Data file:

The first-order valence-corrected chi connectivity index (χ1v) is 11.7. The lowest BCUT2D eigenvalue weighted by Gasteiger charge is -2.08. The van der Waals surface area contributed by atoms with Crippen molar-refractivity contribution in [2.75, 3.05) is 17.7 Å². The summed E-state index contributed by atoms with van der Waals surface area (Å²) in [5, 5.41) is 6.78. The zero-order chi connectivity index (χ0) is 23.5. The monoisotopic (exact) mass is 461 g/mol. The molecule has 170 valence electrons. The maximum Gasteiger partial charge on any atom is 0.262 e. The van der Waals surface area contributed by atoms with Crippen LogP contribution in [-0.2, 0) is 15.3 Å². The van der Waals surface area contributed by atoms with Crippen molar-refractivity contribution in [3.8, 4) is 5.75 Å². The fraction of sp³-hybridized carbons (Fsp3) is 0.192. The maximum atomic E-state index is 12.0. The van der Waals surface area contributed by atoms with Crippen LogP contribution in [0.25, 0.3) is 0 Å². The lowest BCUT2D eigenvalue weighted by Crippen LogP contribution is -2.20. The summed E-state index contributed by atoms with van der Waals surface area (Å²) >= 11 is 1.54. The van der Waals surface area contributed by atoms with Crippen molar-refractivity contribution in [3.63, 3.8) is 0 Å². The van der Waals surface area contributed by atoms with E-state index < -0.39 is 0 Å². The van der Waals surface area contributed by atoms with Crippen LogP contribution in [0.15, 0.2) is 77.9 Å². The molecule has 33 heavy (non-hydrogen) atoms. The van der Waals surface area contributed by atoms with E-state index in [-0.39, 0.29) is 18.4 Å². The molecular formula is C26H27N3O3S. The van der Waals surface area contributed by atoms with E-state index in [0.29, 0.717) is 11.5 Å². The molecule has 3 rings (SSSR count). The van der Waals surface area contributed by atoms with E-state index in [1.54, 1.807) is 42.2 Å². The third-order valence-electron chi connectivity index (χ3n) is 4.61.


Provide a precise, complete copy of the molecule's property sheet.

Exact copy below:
The first-order valence-corrected chi connectivity index (χ1v) is 11.7. The lowest BCUT2D eigenvalue weighted by Gasteiger charge is -2.08. The van der Waals surface area contributed by atoms with Crippen molar-refractivity contribution in [2.75, 3.05) is 17.7 Å². The summed E-state index contributed by atoms with van der Waals surface area (Å²) in [5, 5.41) is 6.78. The zero-order chi connectivity index (χ0) is 23.5. The monoisotopic (exact) mass is 461 g/mol. The molecule has 170 valence electrons. The maximum Gasteiger partial charge on any atom is 0.262 e. The van der Waals surface area contributed by atoms with Crippen LogP contribution in [-0.2, 0) is 15.3 Å². The van der Waals surface area contributed by atoms with Crippen molar-refractivity contribution in [3.8, 4) is 5.75 Å². The fraction of sp³-hybridized carbons (Fsp3) is 0.192. The maximum atomic E-state index is 12.0. The van der Waals surface area contributed by atoms with Crippen LogP contribution in [0.25, 0.3) is 0 Å². The lowest BCUT2D eigenvalue weighted by Crippen LogP contribution is -2.20. The summed E-state index contributed by atoms with van der Waals surface area (Å²) >= 11 is 1.54. The van der Waals surface area contributed by atoms with Crippen molar-refractivity contribution in [3.63, 3.8) is 0 Å². The van der Waals surface area contributed by atoms with E-state index < -0.39 is 0 Å². The van der Waals surface area contributed by atoms with Crippen LogP contribution in [0.15, 0.2) is 77.9 Å². The molecule has 33 heavy (non-hydrogen) atoms. The van der Waals surface area contributed by atoms with E-state index in [-0.39, 0.29) is 18.4 Å². The molecular formula is C26H27N3O3S. The van der Waals surface area contributed by atoms with E-state index in [0.29, 0.717) is 11.5 Å². The molecule has 3 rings (SSSR count). The van der Waals surface area contributed by atoms with E-state index in [1.54, 1.807) is 42.2 Å². The third-order valence-electron chi connectivity index (χ3n) is 4.61.